April 1, 2014. Preservationists are mounting a campaign to save Oregon’s rapidly disappearing stock of vacant lots, most of which were created between 1940 and 1970.
“Oregonians wouldn’t recognize our state’s historic main streets if the empty lots were infilled with new buildings,” says Restore Oregon executive director Peggy Moretti. “For too long we have considered these vacant lots ‘interlopers’ or ‘missing teeth’ in our historic downtowns but it is time for their historic significance and aesthetic merits to be recognized and celebrated.”
While vacant lots existed in downtowns before the 1940s, it is those properties that were cleared for urban renewal and automobile parking that are of the most importance to today’s preservationists. According to the nonprofit Asphalt Pavement Association, “Asphalt pavements have played an important role in changing the landscape and the history of the U.S. since the late 19th century.”
“I am currently preparing three National Register of Historic Places nominations for asphalt parking lots,” says Tim Askin, a historic preservation consultant based in Portland. “What makes these parking lots truly extraordinary is their high-degree of physical integrity, ranging from the height of bollards to overall proportion of the parking stalls.” Despite the historic significance of vacant lots, Askin notes that the recent installation of bike racks has altered the overall look and feel of many downtown parking lots, making them ineligible for historic designation.
The trend to preserve surface lots is part of a growing recognition that modern is historic. In Oregon, sixty-five garages are currently listed in the National Register, but only one lot (a 1938 parking area at Crater Lake) has been designated. Consultants like Askin hope to see more designations by year’s end, including a proposed Parking Lot Historic District stretching the length of Portland’s 82nd Avenue.
While Oregon’s parking lot ethic may not be as strong as in some other states, the preservation movement here is galvanizing younger preservationists in a way not seen since the 1970s. Compatible infill, tree planting, alternative transportation, and public opinion against surface lots are fueling the critical need to document and preserve surface lots, especially in Portland’s close-in neighborhoods.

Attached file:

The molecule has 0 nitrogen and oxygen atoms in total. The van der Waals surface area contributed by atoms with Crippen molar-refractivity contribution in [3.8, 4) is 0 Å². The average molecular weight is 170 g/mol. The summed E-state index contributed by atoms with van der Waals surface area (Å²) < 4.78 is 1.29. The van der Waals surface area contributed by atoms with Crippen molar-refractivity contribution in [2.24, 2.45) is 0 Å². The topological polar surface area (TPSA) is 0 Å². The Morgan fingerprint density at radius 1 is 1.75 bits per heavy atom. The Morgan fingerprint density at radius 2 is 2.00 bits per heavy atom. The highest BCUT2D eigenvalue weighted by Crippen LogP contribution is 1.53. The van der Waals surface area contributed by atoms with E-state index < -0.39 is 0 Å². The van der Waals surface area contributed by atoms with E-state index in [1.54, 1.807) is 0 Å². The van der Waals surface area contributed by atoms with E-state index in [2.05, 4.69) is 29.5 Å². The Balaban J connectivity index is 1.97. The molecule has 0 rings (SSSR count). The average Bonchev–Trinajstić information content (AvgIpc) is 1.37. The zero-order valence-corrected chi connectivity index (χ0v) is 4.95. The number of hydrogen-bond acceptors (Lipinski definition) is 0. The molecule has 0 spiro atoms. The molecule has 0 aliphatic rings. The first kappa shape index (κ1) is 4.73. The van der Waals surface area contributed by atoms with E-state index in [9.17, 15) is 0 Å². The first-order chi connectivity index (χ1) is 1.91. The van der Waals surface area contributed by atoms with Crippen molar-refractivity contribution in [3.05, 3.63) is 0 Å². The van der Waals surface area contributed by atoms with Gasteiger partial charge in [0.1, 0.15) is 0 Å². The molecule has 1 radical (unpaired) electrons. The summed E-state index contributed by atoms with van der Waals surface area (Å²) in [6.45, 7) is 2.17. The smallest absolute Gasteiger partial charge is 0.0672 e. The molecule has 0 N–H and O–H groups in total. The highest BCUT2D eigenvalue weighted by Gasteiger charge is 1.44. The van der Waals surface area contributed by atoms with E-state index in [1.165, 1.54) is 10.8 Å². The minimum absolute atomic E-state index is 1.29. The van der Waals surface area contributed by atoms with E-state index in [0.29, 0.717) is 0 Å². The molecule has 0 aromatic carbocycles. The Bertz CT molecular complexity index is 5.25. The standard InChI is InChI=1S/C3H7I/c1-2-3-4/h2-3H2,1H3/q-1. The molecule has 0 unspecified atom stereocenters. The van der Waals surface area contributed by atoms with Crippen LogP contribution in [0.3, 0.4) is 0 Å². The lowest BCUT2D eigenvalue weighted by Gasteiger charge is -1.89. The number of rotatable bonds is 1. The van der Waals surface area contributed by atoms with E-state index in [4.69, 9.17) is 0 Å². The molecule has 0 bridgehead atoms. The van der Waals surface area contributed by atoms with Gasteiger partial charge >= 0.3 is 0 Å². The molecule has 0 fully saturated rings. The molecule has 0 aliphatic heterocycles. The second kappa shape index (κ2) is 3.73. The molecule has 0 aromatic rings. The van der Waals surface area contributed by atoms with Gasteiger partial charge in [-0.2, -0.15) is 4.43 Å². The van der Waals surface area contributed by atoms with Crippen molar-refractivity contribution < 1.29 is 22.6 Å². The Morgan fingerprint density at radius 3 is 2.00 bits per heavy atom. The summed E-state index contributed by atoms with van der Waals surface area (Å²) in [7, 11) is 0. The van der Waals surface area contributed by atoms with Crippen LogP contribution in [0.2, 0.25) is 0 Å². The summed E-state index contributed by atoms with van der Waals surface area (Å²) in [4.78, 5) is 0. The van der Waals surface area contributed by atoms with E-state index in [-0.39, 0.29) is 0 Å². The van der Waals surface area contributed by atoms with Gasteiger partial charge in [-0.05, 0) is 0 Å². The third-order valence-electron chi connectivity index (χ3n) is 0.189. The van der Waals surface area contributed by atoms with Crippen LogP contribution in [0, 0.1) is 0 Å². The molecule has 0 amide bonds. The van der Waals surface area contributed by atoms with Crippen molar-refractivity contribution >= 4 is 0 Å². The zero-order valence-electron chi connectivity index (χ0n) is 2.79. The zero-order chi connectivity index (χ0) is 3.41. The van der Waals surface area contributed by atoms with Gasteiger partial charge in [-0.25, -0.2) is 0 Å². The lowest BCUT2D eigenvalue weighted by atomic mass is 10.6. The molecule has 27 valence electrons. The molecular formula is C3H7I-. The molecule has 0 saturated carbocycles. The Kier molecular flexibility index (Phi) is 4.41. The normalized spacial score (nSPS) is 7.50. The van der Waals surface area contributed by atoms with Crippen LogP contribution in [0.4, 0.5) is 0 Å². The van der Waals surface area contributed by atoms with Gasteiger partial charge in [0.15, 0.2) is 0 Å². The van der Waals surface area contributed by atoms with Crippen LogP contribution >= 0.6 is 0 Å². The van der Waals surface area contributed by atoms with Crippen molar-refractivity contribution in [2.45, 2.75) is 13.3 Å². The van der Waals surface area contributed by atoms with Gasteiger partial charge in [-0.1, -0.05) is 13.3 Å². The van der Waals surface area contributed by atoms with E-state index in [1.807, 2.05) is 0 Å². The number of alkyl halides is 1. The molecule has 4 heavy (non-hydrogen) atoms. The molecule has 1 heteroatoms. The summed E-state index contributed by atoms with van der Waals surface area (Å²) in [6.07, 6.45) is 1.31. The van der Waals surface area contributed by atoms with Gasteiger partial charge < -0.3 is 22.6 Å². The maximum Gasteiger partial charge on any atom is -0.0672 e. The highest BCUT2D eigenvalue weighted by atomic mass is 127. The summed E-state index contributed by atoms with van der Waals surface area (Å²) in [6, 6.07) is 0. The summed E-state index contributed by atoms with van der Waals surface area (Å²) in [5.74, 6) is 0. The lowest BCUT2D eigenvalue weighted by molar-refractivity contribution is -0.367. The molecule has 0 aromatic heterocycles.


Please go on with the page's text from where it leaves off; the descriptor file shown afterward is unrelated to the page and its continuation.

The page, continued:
Portland’s downtown square provides a case study in the evolution of preservation attitudes in Oregon. A half-century ago, Portland’s first preservationists lamented the loss of the Portland Hotel, a full-block building replaced by a parking lot. Pioneer Courthouse Square replaced that parking lot in 1984. While many locals are today celebrating the 30th anniversary of the park, younger preservationists argue that the parking lot never should have been removed. A new nonprofit, Preserve Paved Paradise (sarcastically named after a 1970 Joni Mitchell song), is advocating the square be demolished and the lot rebuilt in accordance with the Secretary of the Interior Standards for Reconstruction.
While efforts to preserve vacant lots may seem fringe to non-preservationists, Restore Oregon’s Moretti reminds us, “Americans used to tear down grand houses and downtown buildings willy-nilly in the name of progress. The clearance legacy is today endangered and it’s up to preservationists to save the beautiful history of vacant lots.”